Article Image

When a Cup of Water Makes All the Difference

Op-Med is a collection of original articles contributed by Doximity members.

“I don’t want to talk with you. What good are you? Bring me a real doctor!” My patient, T, screamed at me.

“I’m sorry,” I shook my head. “I’ll let my senior resident know, and we’ll be back shortly.” 

“Of course you will. I know shortly means another 45 minutes.” She made a face in exasperation. 

“I’m very sorry. I’ll do my best to come back soon.” 

This was my fifth night in the ED. As a second-year medical student on my surgery clerkship, we were assigned to spend two weeks in the ED. By now, I had gotten used to the lack of sleep and food, though when the late nights came about, I was always running on fumes.

“T is here for left lower quadrant abdominal pain, but I was only able to get through two questions before she refused to speak with me,” I confessed to my resident. “I wasn’t sure what to say, as it definitely caught me off guard.”

My resident laughed. “We’ve all been there before. We’ll go see her together soon.”

We walked over together. T was with her daughter, who was sitting with her on her hallway bed.

“Took you long enough,” T said in a sarcastic voice. 

“I’m so sorry for the delay, but with the Omicron surge, our ED has been overflowing,” I replied tersely. No matter how calm I kept telling myself to be, her caustic tone was beginning to erode my patience. 

“No kidding. My insides are killing me, yet you have me waiting out here for everyone to see.” 

“We want to do our best to help you. But the most efficient way is if you can speak with us about your symptoms.” 

T shifted around in her seat. “OK,” she said, after a couple seconds. “Ask me whatever you want.”

By the end of our conversation, we generated a decent understanding of our next steps. Just before we left, I noticed her licking her lips, and almost unconsciously asked if I could get her any water. “Please,” she replied, “I’d love some.”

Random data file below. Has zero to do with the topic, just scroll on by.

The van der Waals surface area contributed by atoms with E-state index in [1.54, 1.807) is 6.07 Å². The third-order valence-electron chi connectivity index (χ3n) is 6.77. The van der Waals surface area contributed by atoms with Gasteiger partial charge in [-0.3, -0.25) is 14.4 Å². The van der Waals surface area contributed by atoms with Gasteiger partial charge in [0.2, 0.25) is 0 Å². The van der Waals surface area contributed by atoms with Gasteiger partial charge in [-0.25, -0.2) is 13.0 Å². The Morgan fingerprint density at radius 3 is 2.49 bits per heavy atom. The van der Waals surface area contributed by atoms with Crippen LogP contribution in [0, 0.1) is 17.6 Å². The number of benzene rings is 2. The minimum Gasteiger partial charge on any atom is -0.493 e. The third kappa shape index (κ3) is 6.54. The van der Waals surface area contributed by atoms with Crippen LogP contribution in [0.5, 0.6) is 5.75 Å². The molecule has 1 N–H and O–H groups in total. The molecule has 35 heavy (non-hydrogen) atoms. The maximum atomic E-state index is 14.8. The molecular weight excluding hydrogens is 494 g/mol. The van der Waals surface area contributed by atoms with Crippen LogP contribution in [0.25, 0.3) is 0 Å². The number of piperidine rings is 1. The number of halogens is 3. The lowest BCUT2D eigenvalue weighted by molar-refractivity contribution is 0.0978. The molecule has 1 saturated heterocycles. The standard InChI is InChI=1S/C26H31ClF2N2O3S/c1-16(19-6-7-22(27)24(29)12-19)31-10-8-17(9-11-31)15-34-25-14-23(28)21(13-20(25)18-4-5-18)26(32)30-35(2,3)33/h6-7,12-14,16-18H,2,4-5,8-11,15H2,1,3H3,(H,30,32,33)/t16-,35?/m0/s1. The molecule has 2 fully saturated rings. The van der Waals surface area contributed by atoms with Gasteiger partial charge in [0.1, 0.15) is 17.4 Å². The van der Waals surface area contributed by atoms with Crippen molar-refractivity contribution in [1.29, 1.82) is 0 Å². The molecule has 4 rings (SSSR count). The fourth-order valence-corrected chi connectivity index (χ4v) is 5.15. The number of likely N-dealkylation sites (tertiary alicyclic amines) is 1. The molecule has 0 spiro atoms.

When I went back, this time alone, but with water, she seemed almost embarrassed about her behavior before. She told me about how she’d been at the hospital for more than five hours, and that the constant waiting, uncertainty, and pain was becoming unbearable to her. Without being asked, she began talking about her past medical history, about prior instances of similar types of pain, and of her deep resentment toward doctors and hospitals in general. 

The more we chatted, the more I realized how much I still had to learn. I could have chosen to classify this patient as difficult, rude, and unwilling to cooperate. That might have even been the easier route to take, especially late at night, when I was sleep- and food-deprived. And at first, I did take that route — it was my automatic, default instinct.

But all it took was a shift in perspective on my end for all T’s behavior to make sense. Her bed was at one of the busiest hallway intersections in the ED; the constant clamor and open space meant she could never rest or have a quiet moment to herself. She was experiencing pain that was worse than anything she had felt before, and she wanted to be brave in front of her daughter. And she’d waited for hours, with unfamiliar faces constantly peering in.

Getting her water took maybe two minutes of my time, but to her, it was the biggest act of kindness she had experienced that night. It allowed her to open up, and simultaneously was the jolt I needed to consciously shift my perspective and better understand her situation. It took virtually little to no effort on my part, but by just changing my mindset, our relationship suddenly shifted from one of hostility to vulnerability.

This interaction reminded me of the power that our attitudes have on our day-to-day encounters with patients. When we view patients as problems, especially when we have trouble connecting with them, we have an easy answer for their “difficult” behavior. But when we view them as people with untold stories — when we force ourselves to be more open-minded, and to spend a little more time with them — we can dramatically affect the outcome of patient encounters. Sometimes even the little things, like a cup of water, can serve as new windows for empathy and connection.

“I completely understand,” I told her. “Please let me know what I can do to make the rest of the night more comfortable for you.”

She thanked me, and I told her I’d be back in an hour to check in again, this time with another cup of water.

Have you ever had a patient you changed your mind about? Share in the comments!

David Xiang is a third-year medical student at Harvard Medical School, aspiring to be a physician-writer. He enjoys writing poetry and fiction, playing ukulele, and playing basketball with classmates. He also makes comedy skits on TikTok David was a 2022–2023 Doximity Op-Med Fellow.

All opinions published on Op-Med are the author’s and do not reflect the official position of Doximity or its editors. Op-Med is a safe space for free expression and diverse perspectives. For more information, or to submit your own opinion, please see our submission guidelines or email

More from Op-Med